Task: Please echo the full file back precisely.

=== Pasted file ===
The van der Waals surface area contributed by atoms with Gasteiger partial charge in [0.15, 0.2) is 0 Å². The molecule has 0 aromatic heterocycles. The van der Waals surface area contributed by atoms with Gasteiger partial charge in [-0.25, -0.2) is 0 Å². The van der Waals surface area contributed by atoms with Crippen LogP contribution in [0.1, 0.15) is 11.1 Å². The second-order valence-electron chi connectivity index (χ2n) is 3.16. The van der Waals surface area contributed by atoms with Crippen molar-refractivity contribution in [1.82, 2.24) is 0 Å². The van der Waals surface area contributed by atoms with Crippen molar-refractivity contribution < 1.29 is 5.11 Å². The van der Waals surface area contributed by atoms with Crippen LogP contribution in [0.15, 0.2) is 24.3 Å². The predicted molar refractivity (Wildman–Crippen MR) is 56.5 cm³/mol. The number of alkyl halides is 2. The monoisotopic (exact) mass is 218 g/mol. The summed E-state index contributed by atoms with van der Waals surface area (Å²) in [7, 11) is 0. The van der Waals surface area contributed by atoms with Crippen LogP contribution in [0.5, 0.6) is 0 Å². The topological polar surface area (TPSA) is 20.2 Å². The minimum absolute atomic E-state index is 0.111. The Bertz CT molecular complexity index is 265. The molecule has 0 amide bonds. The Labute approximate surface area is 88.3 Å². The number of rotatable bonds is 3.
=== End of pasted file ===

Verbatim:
The van der Waals surface area contributed by atoms with Gasteiger partial charge in [0.15, 0.2) is 0 Å². The molecule has 0 aromatic heterocycles. The van der Waals surface area contributed by atoms with Gasteiger partial charge in [-0.25, -0.2) is 0 Å². The van der Waals surface area contributed by atoms with Crippen LogP contribution in [0.1, 0.15) is 11.1 Å². The second-order valence-electron chi connectivity index (χ2n) is 3.16. The van der Waals surface area contributed by atoms with Crippen molar-refractivity contribution in [1.82, 2.24) is 0 Å². The van der Waals surface area contributed by atoms with Crippen molar-refractivity contribution < 1.29 is 5.11 Å². The van der Waals surface area contributed by atoms with Crippen LogP contribution in [0.15, 0.2) is 24.3 Å². The predicted molar refractivity (Wildman–Crippen MR) is 56.5 cm³/mol. The number of alkyl halides is 2. The monoisotopic (exact) mass is 218 g/mol. The summed E-state index contributed by atoms with van der Waals surface area (Å²) in [7, 11) is 0. The van der Waals surface area contributed by atoms with Crippen LogP contribution in [0.5, 0.6) is 0 Å². The topological polar surface area (TPSA) is 20.2 Å². The minimum absolute atomic E-state index is 0.111. The Bertz CT molecular complexity index is 265. The molecule has 0 amide bonds. The Labute approximate surface area is 88.3 Å². The number of rotatable bonds is 3.